Expertise:Environmental activist, geographer, Indigenous climate knowledge advocacy, Climate change and adaptation
Hindou Oumarou Ibrahim is an expert in the adaptation and mitigation of indigenous peoples to climate change. She is a member of the Mbororo pastoralist people in Chad and President of the Association for Indigenous Women and Peoples of Chad (AFPAT). She is the Coordinator of the Association of Peul Women and Autochthonous Peoples of Chad and served as the co-director of the pavilion of the World Indigenous Peoples’ Initiative and Pavilion at COP21, COP22 and COP23. Oumarou Ibrahim is an advocate for the greater inclusion of indigenous people and their knowledge and traditions in the global movement to fight the effects of climate change. Oumarou Ibrahim received the Pritzker Emerging Environmental Genius Award and was appointed as a United Nations Sustainable Development Goals Advocate. She serves as a Member of the United Nations Permanent Forum for Indigenous Issues; Member of the Indigenous Peoples of Africa Coordinating Committee (IPACC); Member of the Advisory Committee to the Secretary-General’s 2019 Climate Action Summit; and Conservation International Senior Indigenous Fellow. In 2019, she was listed by Time Magazine as one of 15 women championing action on climate change.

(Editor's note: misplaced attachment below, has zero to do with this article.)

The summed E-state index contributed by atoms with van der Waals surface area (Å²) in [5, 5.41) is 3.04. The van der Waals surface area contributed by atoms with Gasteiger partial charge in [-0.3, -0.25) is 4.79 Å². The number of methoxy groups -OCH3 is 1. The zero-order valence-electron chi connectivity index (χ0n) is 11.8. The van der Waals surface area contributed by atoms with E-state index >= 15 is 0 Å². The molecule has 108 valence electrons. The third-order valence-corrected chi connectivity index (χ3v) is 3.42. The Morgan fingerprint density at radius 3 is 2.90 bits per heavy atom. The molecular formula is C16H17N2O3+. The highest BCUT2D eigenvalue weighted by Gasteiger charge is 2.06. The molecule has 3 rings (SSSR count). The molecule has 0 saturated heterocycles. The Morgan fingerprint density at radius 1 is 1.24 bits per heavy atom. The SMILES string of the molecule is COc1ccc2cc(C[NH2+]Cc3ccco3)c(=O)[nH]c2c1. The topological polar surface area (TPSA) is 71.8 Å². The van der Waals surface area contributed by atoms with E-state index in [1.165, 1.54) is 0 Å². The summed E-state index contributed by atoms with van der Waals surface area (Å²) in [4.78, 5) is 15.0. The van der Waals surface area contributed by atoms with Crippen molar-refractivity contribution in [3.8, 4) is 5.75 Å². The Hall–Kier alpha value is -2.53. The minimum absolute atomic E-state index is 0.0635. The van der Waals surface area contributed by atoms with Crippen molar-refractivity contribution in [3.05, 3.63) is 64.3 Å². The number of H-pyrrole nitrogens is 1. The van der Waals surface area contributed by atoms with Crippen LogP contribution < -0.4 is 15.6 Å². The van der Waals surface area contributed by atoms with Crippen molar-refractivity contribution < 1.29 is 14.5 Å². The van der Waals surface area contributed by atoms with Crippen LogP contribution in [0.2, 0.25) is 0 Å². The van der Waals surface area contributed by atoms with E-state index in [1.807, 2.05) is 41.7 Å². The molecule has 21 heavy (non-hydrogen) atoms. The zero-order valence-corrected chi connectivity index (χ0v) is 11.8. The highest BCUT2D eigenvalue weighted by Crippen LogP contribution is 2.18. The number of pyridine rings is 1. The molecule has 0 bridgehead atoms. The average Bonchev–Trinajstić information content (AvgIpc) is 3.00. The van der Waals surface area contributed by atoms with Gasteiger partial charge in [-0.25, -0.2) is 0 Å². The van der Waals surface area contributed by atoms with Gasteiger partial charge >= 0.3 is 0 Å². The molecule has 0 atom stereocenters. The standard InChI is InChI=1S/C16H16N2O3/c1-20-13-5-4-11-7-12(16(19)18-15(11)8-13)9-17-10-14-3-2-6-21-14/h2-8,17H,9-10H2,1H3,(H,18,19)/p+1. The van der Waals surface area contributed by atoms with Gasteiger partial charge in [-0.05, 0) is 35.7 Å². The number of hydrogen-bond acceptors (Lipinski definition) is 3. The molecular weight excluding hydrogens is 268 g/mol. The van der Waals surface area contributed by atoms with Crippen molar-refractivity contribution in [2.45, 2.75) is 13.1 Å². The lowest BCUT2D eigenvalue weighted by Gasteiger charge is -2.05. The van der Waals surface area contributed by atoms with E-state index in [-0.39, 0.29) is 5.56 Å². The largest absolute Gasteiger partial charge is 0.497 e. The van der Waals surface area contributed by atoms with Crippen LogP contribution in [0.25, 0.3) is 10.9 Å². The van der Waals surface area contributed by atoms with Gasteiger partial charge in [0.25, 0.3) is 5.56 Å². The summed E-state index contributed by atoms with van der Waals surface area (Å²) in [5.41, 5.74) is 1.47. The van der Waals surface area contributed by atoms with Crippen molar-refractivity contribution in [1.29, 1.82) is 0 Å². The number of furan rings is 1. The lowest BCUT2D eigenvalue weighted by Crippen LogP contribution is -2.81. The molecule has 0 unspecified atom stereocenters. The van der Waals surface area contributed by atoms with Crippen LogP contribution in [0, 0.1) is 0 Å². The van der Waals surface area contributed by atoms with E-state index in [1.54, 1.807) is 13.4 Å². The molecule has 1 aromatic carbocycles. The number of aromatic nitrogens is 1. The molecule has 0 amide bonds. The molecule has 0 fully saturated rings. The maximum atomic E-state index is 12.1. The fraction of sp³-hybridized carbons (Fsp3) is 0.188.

She is an expert on indigenous rights, climate change adaptation and mitigation techniques, and is a co-chair of the International Indigenous Peoples’ Forum on Climate Change, which represents indigenous groups worldwide in U.N. climate negotiations.
Indigenous knowledge meets science to take on climate change | Hindou Oumarou Ibrahim
Indigenous peoples on the front line of the climate crisis
Africa Resilience Forum: Hindou Oumarou Ibrahim on building resilience by tackling climate change